With the Omicron variant driving COVID-19-related hospitalizations in Canada to record levels, many are wondering when this latest wave will fade — and data from at home and abroad suggests it could be soon.
In South Africa, where Omicron was first identified, cases have already plummeted from their mid-December peak. Other southern African countries like Zimbabwe and Namibia have also seen infections rise and fall within a similar time frame.
Cases didn’t start rising in Canada, and much of the Western world, until about a month later. That suggests the Omicron wave could peak here in mid-to-late January before falling in February. Yet experts are wary about making a direct comparison.
“So far, the evidence suggests that this will be a very quick wave, because it’s infecting so many people so quickly,” said Kerry Bowman, a bioethicist and professor at the University of Toronto.
“But these are very different populations we’re talking about here, so I hesitate to compare the two and say (southern Africa) points to what Canada and others will see.”
Omicron hit South Africa and neighbouring nations differently than the West, according to local studies. Hospitalizations crested at 40 per cent of previous waves, health officials there said in December, and deaths were relatively low.
Officials there also pointed to higher levels of previous infection of COVID-19 for the milder illnesses they’ve seen during this wave. A lower vaccination rate compared to the West — about 45 per cent of South African adults have been vaccinated as of Friday — allowed more people to get infected with other strains, including Delta.
Tom Koch, an adjunct professor at the University of British Columbia who studies the history and expansion of infectious diseases, points out that it’s even harder to compare Canada to other nations because of how vast our country is geographically. Health-care systems have struggled throughout the pandemic to balance the needs of urban centres with those in remote rural areas and First Nations.
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Yet he also says Canada could very well see a short Omicron wave, like southern Africa did.
“We have a much higher rate of vaccination, and we also have some previous infection here,” he said. “So it very well could be that this will be short and sweet, based on what we’re seeing elsewhere.”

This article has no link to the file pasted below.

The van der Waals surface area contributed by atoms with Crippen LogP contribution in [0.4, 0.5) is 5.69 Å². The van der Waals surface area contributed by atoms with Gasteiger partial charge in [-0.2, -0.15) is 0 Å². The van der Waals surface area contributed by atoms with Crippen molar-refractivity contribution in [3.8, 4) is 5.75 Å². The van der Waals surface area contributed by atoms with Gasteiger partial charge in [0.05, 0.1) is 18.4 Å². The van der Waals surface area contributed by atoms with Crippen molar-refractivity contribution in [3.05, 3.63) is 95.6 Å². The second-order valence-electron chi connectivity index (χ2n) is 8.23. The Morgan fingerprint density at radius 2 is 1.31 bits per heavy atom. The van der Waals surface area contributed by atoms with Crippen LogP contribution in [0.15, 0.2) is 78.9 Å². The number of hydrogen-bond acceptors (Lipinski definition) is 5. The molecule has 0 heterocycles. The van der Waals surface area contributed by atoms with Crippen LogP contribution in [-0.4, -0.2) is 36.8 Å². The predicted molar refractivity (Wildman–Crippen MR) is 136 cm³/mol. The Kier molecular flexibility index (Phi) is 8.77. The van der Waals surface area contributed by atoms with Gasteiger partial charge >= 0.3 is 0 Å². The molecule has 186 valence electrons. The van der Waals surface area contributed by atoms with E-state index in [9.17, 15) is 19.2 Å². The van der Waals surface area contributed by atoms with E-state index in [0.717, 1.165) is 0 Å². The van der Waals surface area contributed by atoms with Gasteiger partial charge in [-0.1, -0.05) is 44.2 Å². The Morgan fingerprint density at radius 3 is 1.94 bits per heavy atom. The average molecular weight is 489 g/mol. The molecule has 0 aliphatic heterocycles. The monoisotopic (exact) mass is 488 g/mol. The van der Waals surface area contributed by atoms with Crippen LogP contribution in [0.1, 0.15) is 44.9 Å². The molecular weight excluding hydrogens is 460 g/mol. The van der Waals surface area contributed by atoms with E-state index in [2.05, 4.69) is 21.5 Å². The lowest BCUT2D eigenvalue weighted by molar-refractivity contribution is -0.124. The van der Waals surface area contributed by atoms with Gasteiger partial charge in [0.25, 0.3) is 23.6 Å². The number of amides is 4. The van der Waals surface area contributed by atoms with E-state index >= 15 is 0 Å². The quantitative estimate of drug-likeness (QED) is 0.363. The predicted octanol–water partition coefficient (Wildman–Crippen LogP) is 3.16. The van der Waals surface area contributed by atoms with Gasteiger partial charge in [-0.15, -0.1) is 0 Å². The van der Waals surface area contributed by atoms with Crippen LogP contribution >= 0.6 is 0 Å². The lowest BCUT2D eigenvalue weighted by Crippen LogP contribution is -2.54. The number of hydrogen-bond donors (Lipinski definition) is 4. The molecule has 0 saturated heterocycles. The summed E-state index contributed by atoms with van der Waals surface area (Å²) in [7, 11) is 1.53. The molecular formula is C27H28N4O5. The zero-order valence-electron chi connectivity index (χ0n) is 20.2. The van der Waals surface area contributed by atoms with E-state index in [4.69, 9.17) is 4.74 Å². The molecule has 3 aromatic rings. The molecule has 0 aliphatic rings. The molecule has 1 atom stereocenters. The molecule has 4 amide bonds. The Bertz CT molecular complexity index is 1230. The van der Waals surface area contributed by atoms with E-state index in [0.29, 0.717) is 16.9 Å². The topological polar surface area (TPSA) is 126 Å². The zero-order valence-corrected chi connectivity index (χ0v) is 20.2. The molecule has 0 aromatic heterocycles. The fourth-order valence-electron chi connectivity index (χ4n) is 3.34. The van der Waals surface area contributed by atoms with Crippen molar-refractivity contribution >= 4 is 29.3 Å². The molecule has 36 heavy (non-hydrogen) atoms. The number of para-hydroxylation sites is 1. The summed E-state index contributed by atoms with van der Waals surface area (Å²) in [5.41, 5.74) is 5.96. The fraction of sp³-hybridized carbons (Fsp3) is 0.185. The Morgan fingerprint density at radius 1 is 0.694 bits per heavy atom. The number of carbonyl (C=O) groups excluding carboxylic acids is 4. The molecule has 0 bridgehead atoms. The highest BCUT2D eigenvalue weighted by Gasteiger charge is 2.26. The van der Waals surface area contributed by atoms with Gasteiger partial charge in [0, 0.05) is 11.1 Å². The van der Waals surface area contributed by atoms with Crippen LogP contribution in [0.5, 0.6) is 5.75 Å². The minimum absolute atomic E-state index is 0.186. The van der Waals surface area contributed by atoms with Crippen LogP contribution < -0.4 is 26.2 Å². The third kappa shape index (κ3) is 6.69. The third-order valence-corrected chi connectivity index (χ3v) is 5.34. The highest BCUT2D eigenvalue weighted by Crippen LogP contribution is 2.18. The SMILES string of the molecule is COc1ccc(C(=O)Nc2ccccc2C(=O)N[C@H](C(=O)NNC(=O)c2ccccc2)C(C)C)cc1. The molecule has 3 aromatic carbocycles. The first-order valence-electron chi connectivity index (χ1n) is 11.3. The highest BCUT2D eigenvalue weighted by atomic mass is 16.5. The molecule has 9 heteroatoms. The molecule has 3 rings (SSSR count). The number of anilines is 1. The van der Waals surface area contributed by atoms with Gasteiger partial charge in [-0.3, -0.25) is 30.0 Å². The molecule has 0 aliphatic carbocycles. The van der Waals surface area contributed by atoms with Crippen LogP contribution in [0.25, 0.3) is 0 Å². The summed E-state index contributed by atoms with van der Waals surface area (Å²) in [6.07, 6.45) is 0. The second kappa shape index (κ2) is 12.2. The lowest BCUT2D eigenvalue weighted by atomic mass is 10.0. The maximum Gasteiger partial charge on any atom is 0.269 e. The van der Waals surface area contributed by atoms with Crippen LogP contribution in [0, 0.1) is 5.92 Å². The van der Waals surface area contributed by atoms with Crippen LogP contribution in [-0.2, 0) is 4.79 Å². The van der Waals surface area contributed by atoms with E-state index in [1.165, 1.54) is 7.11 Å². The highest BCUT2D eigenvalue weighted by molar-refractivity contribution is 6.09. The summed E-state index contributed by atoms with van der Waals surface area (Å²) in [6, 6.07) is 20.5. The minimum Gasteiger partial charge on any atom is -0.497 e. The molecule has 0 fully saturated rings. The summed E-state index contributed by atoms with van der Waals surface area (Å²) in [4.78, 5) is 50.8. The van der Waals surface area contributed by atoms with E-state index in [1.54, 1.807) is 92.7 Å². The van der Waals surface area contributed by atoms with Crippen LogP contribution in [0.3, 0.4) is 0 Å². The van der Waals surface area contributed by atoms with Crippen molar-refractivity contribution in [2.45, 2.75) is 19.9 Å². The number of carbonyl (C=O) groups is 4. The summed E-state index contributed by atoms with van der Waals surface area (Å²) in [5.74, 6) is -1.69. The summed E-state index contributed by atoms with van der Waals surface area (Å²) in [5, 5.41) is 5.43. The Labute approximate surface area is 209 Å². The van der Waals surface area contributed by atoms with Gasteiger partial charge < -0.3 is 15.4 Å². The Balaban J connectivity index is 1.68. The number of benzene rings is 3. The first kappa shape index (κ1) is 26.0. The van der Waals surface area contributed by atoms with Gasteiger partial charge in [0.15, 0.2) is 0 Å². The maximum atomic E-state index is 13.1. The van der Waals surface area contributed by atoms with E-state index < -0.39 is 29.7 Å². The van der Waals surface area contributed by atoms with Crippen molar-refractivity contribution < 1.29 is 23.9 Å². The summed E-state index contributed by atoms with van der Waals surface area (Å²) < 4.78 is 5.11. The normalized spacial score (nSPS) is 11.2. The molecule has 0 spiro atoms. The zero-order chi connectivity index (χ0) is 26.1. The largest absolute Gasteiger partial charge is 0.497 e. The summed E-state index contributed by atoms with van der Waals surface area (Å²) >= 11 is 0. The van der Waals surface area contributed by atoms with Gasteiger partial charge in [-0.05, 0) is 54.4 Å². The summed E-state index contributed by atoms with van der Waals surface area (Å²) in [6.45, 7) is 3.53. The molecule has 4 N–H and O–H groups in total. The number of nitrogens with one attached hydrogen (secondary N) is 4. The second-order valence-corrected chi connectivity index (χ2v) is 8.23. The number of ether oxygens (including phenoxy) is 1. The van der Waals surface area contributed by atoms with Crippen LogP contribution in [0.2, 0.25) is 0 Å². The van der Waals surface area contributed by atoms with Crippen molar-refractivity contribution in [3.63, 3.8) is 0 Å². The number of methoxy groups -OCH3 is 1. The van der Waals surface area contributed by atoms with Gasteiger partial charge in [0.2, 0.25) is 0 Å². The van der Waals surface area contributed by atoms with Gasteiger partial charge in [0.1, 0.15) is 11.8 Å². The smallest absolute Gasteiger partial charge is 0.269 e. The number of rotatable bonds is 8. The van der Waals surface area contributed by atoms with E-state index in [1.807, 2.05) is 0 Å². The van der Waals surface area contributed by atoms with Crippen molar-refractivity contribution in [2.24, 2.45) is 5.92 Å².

Other countries that saw earlier surges fuelled by Omicron are showing positive signs. In the United Kingdom, for instance, cases have begun to plateau.
Lawrence Young, a professor of molecular oncology at Warwick University in Coventry, England, told CNBC on Tuesday that “it does look as though cases are plateauing in London in the 18-50 age group.” However, he and other experts have said it’s still too soon to say if the wave will end quickly with the possibility that hospitalizations could spike in the coming weeks.
Canada is already seeing such a spike. On Wednesday, the number of people in hospital nationwide surpassed 5,000 for the first time since the pandemic began. The number has since climbed to nearly 6,000, including a record 790 patients in intensive care.
Health officials are now stressing that hospitalizations, not case counts, will be the true measure of the pandemic going forward as testing capacity is overwhelmed.
“Just because this could be over soon, that doesn’t mean we won’t be having a very difficult January, and that we need to move heaven and earth to respond to it,” Bowman said.
If cases do decline in February along with hospitalizations and deaths, it could also be the beginning of the end of the COVID-19 pandemic’s acute phase, if South African data is to be believed.
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A study released late last month by the Steve Biko Academic Hospital Complex suggests that South Africa’s experience with Omicron may predict future waves that are more endemic, with disease becoming less severe as people build immunity from prior infection and vaccinations.
Koch says COVID-19’s three distinct waves have targeted the most susceptible populations available to the virus at a given time, starting with “native” COVID-19 with the elderly and followed by middle-aged adults with Delta. Now that Omicron is making its way through children and young adults, he says the virus will have fewer groups to infect in the future.
“The suspicion is Omicron will exhaust the population … so the majority of people will have one or another form of immunity,” he said. “That’s the hope.”
Anything that infects the population to the degree Omicron has would “have to be a completely different virus,” Koch says.
That’s why Bowman says Canada and the rest of the Western world should focus more on helping African countries and other developing nations get their populations vaccinated. He says Omicron emerged from conditions — low vaccination rates, few resources to mandate public health measures, widespread poverty — that will persist unless Western countries step up.
“We’ve done next to nothing to deal with these emerging variants globally,” he said. “And I think the real message with Omicron that we’ve completely missed is that we need to be looking outwards.”
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